If searching out Weiss for conversation, he is readily available before and after his nightly performances at the Chancellor’s Theatre. We depict him as cagey and mysterious, yet grandiose and egotistical. According to the scenario, he is German, but we prefer to imply this may be an affectation by placing German language textbooks in his dressing room. This pairs well with his reticence to disclose his relationship with Leclair, which becomes difficult to deny when they present the book recovered from Leclair’s apartment. His actual skill as a stage magician may already be in question. With adequate social skill and/or Psychology rolls, Weiss discloses information about Leclair and their mutual ties to the Ancient Order of Sorcerers. He balks at vouching for them, but suggests they simply audition and supplies them with a card, as needed. In truth, Weiss learned that Leclair retrieved a book from Master Soo’s study and used it to uncover powerful, real magic. Weiss recognizing an opportunity first studied with Leclair then reported his “friend” to Master Soo. The magic employed by Weiss in his act was first taught to him by the eager Leclair.
At this point, investigators likely distrust Weiss. We added two additional avenues to pursue. First, investigators can search Karl’s dressing room at the Chancellor Theatre. Here they spot German textbooks, but no additional suspicious tomes. In the closet, they find a burlap sack containing a collection of dead and malformed ducks completely drained of blood. The shock prompts at Sanity roll (0/1D3). If investigators wish to trail Weiss, they discover he lives in a third-floor apartment within walking distance of the theater on a poorly lit street. This opens opportunities to surveil Weiss or break into his apartment.
Watching the apartment at night, they witness weird flashes of light and strange smells, as Weiss conducts experiments and practices with his tub. We decided to remove the rumors about strange lights in the attic at the Ancient Order of Sorcerers and place them at Karl’s flat. This provides some geographic variation in the scenario and keeps Weiss in the center of the investigation.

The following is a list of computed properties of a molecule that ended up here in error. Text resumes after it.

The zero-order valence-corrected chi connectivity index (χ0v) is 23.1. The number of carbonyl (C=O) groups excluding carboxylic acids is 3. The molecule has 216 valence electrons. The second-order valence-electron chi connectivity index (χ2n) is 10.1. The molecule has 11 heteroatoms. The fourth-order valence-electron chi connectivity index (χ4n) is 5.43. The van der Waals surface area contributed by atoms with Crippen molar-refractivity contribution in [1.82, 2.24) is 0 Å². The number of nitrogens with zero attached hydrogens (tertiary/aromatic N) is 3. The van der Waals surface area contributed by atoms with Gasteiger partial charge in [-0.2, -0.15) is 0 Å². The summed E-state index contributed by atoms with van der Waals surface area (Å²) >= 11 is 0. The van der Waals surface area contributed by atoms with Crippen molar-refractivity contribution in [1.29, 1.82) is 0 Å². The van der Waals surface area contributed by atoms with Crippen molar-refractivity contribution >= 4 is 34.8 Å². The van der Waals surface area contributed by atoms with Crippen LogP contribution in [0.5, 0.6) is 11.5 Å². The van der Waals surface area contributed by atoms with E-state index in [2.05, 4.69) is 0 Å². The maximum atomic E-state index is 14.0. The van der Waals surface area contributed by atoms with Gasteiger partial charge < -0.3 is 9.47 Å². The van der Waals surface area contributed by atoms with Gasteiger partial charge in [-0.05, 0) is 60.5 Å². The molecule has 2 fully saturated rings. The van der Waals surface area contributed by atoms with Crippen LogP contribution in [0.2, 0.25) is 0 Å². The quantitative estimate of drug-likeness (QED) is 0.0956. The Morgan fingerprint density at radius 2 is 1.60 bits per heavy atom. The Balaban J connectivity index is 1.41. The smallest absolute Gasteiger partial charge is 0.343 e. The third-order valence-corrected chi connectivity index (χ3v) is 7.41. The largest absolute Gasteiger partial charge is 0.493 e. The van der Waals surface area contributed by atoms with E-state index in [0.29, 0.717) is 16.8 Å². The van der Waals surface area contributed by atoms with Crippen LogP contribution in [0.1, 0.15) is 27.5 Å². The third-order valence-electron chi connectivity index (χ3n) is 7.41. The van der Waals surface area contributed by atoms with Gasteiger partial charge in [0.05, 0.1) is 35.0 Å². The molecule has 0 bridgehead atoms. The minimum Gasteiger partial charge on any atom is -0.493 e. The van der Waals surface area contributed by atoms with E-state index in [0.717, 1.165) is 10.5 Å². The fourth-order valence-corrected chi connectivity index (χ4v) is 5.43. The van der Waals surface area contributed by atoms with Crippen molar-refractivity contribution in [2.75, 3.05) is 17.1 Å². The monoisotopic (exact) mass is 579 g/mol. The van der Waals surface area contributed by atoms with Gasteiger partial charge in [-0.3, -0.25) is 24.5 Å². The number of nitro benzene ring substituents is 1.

Investigators must ascend creaky steps in a darkened stairwell to reach the apartment. They smell brimstone and burnt flesh. A rug covers a round scorch mark on the floor outlined by strange glyphs and crude Chinese characters. This represents the spot where Weiss places his arcane stone to “practice.” A shelf holds powders identical to those found in Leclair’s apartment. A journal, in a language of your choosing, details a regimented practice schedule with sessions held at the Ancient Order of Sorcerers along with the apartment. We found these small additions broadened the scope of the investigation and provided opportunities for our players to split the party.
Ancient Order of Sorcerers:
In the lead-up to his disappearance, Leclair joined the Ancient Order of Sorcerers to develop his act and learn new techniques. He discovered much, much more. Those familiar with the scenario likely noticed we changed the name from the Inner Brotherhood of Magic. First, this eliminates the exclusion of female investigators, and it implies something more esoteric. The Order is led by the reclusive Ching Lung Soo. As presented in the original text, Soo was a Chinese magician corrupted by a cult and intended to summon the object of their worship, a Star Vampire. This premise fails to inspire and ignores (or simply amalgamates) some interesting stage magic history.
We re-imagined Ching Lung Soo, as a nefarious American sorcerer masquerading as a mysterious Chinese magician while collaborating with an ancient cult. He plots to summon a Star Vampire during a charity event at the Mermaid Theatre. Sustained only by intermittent feeding on the trapped Leclair, this alien creature thirsts and will feast ravenously. Distended with blood from the wealthy and powerful audience members, the creature will then be ritually sacrificed by the evil magician in a bid to obtain vast and terrible power for his future schemes.